So something the health visitor said to us at E’s 12 month check has been preying on our minds. She mentioned schools. Had we thought about which school E would be going to? she asked. Of course we bloody hadn’t, she was a year old, I was still having trouble working out that she was here at all, let alone how to educate her. She recommended that we have a look.
Since then, of course, the papers have been full of articles about the national shortage of primary places and so last week, S decided to act. He emailed our two local schools and asked what the procedure was. Part of me expected the schools to reply “don’t be ridiculous, come and see us when she’s three,” but they didn’t. They invited us round to register. Well, one did.
We went over this morning. It took us a while to find the entrance. The site is enormous. The school used to be in one of those old Victorian redbrick buildings but has recently moved to a new site and everything is new and shiny and impressive looking. It also has an Outstanding Ofsted rating. I have no idea what this means but I know I’m supposed to be impressed.
We walked in, pushing E in front of us. There was a complicated office system – computers to tap in access codes for staff, one window for visitors, another window for paying your dinner money in. There were at least four reception staff and possibly a fifth (or the head) in a separate office. None of them seemed very welcoming. (My mum used to be the secretary at an infant school so I know what good standards look like.) S filled out a form (at least as well as we could – we may be the only parents to register with them who list their health visitor by first name only as we’ve only met her once and have no idea about her surname. To be helpful, we also listed the health centre she works out of), they photocopied E’s birth certificate and that was it.
“What happens next?” asked S.
“We’ll contact you to let you know if she has a place,” said the woman. “And what are the chances?” “Well, you’re in the catchment area and she’s not near three yet so that’s a pretty good chance,” she said, vaguely.
The thing is, I have no idea if I want E to go there. I’d like to look around, ask some questions, find out where the school dinners come from and what’s on the menu, see the classrooms, the uniform, the facilities. Are you allowed to do that? Will the secretaries just glare at me? Do they have open days? When it comes to something she’s legally obliged to go to, in a tight competition for places, am I even supposed to be that picky? I have very little faith in Ofsted though I couldn’t tell you exactly why – except by having so many teacher friends have mini break downs over their inspections, I doubt their intentions.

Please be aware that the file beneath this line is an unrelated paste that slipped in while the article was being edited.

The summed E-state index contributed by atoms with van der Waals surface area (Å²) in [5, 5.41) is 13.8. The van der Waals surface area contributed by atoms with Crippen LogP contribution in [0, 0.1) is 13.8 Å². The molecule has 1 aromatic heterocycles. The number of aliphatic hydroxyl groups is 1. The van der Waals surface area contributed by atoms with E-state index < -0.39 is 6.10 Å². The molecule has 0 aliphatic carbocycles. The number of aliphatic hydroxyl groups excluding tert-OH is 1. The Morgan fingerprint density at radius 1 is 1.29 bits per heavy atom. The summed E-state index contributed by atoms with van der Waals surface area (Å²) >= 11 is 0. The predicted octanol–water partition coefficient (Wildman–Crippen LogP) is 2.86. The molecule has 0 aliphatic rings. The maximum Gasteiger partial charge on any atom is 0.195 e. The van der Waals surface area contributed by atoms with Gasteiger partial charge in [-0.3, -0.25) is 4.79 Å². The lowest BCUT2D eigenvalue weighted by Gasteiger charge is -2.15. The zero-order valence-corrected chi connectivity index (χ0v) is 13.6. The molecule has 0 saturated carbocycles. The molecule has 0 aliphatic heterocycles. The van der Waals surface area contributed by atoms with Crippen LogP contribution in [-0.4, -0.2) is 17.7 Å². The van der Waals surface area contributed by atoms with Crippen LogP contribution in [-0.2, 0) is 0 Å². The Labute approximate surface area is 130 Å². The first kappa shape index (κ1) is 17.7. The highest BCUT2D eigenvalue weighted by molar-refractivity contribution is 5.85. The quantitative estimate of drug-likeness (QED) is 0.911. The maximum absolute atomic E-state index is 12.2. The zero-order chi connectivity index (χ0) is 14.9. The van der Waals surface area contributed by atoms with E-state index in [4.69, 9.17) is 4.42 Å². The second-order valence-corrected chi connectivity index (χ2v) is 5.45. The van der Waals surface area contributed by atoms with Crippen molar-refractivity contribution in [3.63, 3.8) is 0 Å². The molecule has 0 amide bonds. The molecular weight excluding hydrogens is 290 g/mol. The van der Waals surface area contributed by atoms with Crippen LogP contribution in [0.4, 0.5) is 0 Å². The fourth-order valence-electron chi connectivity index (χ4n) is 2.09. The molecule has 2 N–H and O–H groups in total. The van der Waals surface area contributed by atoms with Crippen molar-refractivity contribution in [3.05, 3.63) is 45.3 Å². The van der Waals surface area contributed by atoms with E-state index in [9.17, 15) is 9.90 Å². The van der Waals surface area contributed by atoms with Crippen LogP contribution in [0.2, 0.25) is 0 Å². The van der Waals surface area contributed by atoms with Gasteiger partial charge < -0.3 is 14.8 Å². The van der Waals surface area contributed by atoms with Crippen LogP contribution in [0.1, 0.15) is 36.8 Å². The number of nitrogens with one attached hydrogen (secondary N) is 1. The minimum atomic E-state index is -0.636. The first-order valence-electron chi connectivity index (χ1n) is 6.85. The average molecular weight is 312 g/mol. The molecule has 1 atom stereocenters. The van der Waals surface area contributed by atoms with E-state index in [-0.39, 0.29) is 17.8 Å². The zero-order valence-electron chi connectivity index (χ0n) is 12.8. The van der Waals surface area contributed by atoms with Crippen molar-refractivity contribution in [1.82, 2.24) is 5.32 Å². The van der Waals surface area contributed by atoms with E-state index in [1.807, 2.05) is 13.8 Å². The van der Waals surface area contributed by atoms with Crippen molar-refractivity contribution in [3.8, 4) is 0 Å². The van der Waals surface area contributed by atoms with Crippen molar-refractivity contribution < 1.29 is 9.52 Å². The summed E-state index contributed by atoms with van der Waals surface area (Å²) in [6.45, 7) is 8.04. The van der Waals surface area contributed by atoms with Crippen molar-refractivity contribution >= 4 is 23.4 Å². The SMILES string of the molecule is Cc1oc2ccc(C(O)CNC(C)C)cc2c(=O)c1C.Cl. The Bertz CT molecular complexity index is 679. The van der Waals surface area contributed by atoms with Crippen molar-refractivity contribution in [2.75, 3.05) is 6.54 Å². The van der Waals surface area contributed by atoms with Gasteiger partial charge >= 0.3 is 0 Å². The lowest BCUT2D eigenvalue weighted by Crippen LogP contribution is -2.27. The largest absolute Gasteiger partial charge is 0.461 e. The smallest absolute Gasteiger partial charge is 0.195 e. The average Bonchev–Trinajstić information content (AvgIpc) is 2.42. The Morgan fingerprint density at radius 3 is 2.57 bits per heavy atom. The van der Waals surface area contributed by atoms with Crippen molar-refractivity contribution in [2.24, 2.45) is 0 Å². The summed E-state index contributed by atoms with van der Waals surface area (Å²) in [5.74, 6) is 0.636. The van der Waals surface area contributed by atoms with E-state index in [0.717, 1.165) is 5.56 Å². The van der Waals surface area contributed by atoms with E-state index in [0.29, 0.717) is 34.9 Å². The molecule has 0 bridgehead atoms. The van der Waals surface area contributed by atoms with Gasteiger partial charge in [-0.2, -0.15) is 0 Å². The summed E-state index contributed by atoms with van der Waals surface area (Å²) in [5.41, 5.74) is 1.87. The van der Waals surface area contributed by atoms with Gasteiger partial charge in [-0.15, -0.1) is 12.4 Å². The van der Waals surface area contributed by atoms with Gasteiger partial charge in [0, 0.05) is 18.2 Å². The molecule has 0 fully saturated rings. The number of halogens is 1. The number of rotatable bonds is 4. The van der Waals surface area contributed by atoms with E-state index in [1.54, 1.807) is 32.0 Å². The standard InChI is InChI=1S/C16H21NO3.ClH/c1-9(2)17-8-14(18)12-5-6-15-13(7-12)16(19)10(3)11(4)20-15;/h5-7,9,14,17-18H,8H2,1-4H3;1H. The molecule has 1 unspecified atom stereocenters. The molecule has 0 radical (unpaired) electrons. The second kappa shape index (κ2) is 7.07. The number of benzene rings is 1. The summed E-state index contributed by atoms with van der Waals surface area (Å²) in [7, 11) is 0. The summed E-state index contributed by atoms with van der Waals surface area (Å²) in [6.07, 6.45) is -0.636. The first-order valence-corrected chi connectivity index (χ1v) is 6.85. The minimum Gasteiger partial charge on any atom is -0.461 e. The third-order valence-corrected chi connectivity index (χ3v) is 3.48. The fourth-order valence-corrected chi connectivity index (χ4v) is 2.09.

I met another mum from our library play group on the bus last week and we discussed nurseries. We’d both been to see the one near the hospital which was very shiny and new and seemed quite large and impersonal and quite a bit like a school. Neither of us liked it for that reason. This, in comparison, seems a MASSIVE step beyond even that. The nursery E is at, rather like the other school in our area, is small and a bit battered looking. That’s one reason why I like it.
I realise, of course, that we’ve been very prepared and that E is still so very small. It may seem different in three years time. Though, frankly I doubt I’ll be happy to pass my intelligent, funny, charming, affectionate and lovely child into the institutional hands of the pillock who’s currently running the education system so let’s keep everything crossed his influence won’t be felt by then. In the meantime, we’ll give the other school a week or so and contact them again.